an egg lathe to hold the egg. I do not own one. I just hold the egg in
my left hand and work the design with my right.
following steps are basically easy. Take your dry, clean egg and lay out
your lines with light pencil marks. These will allow you to draw in your
||I do use an egg blower as blowing out the eggs gives me a tremendous head rush and that is something I do not need in my old age.|
thing I do is to take my clean, dry egg and make the following grids so
I can draw in my design. Just
follow the diagrams in the order of 1 through 4.
Again these diagrams were given to me by my
instructor to use again and again.
You will find similar diagrams in about any book you buy on
Pysanky or Ukrainian Egg Painting. I will share mine with you.
to keep you pencil lines light!
be nervous about your lines.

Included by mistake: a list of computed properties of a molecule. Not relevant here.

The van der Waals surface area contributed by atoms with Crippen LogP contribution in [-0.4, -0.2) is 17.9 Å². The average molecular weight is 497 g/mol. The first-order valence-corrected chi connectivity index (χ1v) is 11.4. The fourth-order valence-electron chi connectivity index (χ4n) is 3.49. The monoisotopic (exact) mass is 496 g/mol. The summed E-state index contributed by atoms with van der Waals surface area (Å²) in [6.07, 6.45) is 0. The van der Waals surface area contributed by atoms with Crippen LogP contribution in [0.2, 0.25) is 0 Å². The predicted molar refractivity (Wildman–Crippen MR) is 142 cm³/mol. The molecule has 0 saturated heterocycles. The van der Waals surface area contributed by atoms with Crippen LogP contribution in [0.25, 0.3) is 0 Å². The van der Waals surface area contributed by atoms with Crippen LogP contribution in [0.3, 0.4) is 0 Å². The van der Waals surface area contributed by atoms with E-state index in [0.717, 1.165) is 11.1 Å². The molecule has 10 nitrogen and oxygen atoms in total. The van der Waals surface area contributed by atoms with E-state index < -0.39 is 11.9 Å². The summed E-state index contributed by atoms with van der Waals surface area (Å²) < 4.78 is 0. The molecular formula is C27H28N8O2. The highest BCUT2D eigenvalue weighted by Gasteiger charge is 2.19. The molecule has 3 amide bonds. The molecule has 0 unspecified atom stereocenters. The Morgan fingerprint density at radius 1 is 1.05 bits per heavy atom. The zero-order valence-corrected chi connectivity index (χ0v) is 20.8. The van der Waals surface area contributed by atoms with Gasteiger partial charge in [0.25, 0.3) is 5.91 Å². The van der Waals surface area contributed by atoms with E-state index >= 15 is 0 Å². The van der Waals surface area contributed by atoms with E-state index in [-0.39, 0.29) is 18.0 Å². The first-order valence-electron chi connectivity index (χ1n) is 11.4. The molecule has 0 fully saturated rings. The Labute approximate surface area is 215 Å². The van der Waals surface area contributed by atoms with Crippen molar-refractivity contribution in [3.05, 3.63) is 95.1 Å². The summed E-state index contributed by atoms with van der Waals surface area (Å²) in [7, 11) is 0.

All it takes is practice. When you get to do many of them you will see
yourself getting better and better.
||Soon you will have
professionally looking eggs.
is basically a very easy thing to do. It just takes practice.
I learned how to do this the in 1998 while wintering in Vero
Beach FL. I took a $12.00
class at the public library and learned in one day!
The instructor said he had done a couple of
thousand over the years. He
supplied us with one egg and several photo copies of diagrams which I am
|The first egg I did was not the greatest, but passable. Matter of fact I still have the first one. However I practiced doing one a day for months. I bought so many eggs that winter it was amazing. After that I would do 1 or 2 a month. Many of them I put in the garbage pail. Many of them became good enough to give away as gifts after awhile. By the year 2000 they started to look like this.||
you have your grid done, you can start sketching in your design and you
can buy a book from the Ukrainian Gift Shop in Minneapolis, MN. Or go to
your public library. This
egg I made is called the Trypillian and the white was done with a medium
and fine kistky covering the egg with beeswax. . One can change the ends
of the kistky. The brick
color was done with a heavy and medium kistky, covering the egg with
beeswax and then dipping it into that color dye and black was put on for
the final color. Then I held it over my small propane tank flame and let the